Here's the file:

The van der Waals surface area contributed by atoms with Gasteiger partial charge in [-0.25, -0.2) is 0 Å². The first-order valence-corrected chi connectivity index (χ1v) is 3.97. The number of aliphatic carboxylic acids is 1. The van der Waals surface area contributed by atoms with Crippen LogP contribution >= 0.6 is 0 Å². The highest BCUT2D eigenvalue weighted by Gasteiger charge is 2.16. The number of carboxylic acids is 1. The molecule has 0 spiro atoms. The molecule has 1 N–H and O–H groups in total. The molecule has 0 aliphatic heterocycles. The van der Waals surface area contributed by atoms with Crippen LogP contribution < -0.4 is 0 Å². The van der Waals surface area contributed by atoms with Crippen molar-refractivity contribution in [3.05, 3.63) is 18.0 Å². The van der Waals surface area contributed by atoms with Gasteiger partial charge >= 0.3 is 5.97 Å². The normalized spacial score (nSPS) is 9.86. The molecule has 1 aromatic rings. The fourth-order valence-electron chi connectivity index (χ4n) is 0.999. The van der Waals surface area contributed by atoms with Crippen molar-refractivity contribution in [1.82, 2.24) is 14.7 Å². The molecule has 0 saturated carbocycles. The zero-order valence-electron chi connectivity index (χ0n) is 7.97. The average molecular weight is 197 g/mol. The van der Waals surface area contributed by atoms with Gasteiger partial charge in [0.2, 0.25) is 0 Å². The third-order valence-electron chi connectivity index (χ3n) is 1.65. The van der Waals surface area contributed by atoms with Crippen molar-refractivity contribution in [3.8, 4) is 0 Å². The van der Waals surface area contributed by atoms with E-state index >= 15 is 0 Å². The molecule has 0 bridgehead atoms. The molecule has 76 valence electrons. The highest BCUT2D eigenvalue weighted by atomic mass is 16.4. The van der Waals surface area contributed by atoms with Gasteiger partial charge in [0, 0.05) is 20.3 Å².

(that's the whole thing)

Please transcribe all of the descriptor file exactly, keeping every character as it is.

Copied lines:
The van der Waals surface area contributed by atoms with Gasteiger partial charge in [-0.25, -0.2) is 0 Å². The first-order valence-corrected chi connectivity index (χ1v) is 3.97. The number of aliphatic carboxylic acids is 1. The van der Waals surface area contributed by atoms with Crippen LogP contribution >= 0.6 is 0 Å². The highest BCUT2D eigenvalue weighted by Gasteiger charge is 2.16. The number of carboxylic acids is 1. The molecule has 0 spiro atoms. The molecule has 1 N–H and O–H groups in total. The molecule has 0 aliphatic heterocycles. The van der Waals surface area contributed by atoms with Crippen LogP contribution < -0.4 is 0 Å². The van der Waals surface area contributed by atoms with Crippen molar-refractivity contribution in [3.05, 3.63) is 18.0 Å². The van der Waals surface area contributed by atoms with Gasteiger partial charge >= 0.3 is 5.97 Å². The normalized spacial score (nSPS) is 9.86. The molecule has 1 aromatic rings. The fourth-order valence-electron chi connectivity index (χ4n) is 0.999. The van der Waals surface area contributed by atoms with Crippen molar-refractivity contribution in [1.82, 2.24) is 14.7 Å². The molecule has 0 saturated carbocycles. The zero-order valence-electron chi connectivity index (χ0n) is 7.97. The average molecular weight is 197 g/mol. The van der Waals surface area contributed by atoms with Gasteiger partial charge in [0.2, 0.25) is 0 Å². The third-order valence-electron chi connectivity index (χ3n) is 1.65. The van der Waals surface area contributed by atoms with Crippen molar-refractivity contribution in [3.8, 4) is 0 Å². The van der Waals surface area contributed by atoms with E-state index >= 15 is 0 Å². The molecule has 0 bridgehead atoms. The molecule has 76 valence electrons. The highest BCUT2D eigenvalue weighted by atomic mass is 16.4. The van der Waals surface area contributed by atoms with Gasteiger partial charge in [0, 0.05) is 20.3 Å².